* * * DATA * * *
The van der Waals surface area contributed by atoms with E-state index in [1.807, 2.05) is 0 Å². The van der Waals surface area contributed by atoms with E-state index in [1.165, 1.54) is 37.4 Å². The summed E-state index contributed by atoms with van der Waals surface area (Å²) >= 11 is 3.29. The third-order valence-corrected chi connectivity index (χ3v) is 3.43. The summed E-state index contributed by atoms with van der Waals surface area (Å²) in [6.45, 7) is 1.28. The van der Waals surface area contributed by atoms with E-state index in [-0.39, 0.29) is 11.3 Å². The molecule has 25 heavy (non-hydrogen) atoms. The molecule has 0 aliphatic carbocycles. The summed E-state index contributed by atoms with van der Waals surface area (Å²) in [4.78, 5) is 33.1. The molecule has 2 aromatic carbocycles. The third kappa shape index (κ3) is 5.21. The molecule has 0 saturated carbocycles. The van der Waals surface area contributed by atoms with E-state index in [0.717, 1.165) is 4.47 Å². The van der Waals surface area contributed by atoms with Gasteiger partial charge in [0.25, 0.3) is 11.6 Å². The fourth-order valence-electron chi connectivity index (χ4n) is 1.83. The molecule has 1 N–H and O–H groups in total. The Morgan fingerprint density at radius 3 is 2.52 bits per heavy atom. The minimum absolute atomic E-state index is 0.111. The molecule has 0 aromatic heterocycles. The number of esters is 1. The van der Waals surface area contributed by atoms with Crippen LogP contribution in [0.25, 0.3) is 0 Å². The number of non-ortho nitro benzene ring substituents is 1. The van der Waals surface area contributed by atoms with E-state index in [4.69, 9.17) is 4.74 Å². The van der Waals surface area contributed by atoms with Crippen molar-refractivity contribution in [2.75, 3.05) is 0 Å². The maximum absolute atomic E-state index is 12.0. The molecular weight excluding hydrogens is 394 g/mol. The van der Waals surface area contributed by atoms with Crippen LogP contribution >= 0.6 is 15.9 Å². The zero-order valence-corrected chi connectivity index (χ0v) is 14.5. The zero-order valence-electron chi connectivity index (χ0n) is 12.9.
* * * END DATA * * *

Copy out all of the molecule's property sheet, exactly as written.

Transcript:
The van der Waals surface area contributed by atoms with E-state index in [1.807, 2.05) is 0 Å². The van der Waals surface area contributed by atoms with E-state index in [1.165, 1.54) is 37.4 Å². The summed E-state index contributed by atoms with van der Waals surface area (Å²) >= 11 is 3.29. The third-order valence-corrected chi connectivity index (χ3v) is 3.43. The summed E-state index contributed by atoms with van der Waals surface area (Å²) in [6.45, 7) is 1.28. The van der Waals surface area contributed by atoms with E-state index in [-0.39, 0.29) is 11.3 Å². The molecule has 25 heavy (non-hydrogen) atoms. The molecule has 0 aliphatic carbocycles. The summed E-state index contributed by atoms with van der Waals surface area (Å²) in [4.78, 5) is 33.1. The molecule has 2 aromatic carbocycles. The third kappa shape index (κ3) is 5.21. The molecule has 0 saturated carbocycles. The van der Waals surface area contributed by atoms with E-state index in [0.717, 1.165) is 4.47 Å². The van der Waals surface area contributed by atoms with Gasteiger partial charge in [0.25, 0.3) is 11.6 Å². The fourth-order valence-electron chi connectivity index (χ4n) is 1.83. The molecule has 1 N–H and O–H groups in total. The Morgan fingerprint density at radius 3 is 2.52 bits per heavy atom. The minimum absolute atomic E-state index is 0.111. The molecule has 0 aromatic heterocycles. The number of esters is 1. The van der Waals surface area contributed by atoms with Crippen LogP contribution in [0.25, 0.3) is 0 Å². The number of non-ortho nitro benzene ring substituents is 1. The van der Waals surface area contributed by atoms with E-state index in [4.69, 9.17) is 4.74 Å². The van der Waals surface area contributed by atoms with Crippen molar-refractivity contribution in [2.75, 3.05) is 0 Å². The maximum absolute atomic E-state index is 12.0. The molecular weight excluding hydrogens is 394 g/mol. The van der Waals surface area contributed by atoms with Crippen LogP contribution >= 0.6 is 15.9 Å². The zero-order valence-corrected chi connectivity index (χ0v) is 14.5. The zero-order valence-electron chi connectivity index (χ0n) is 12.9.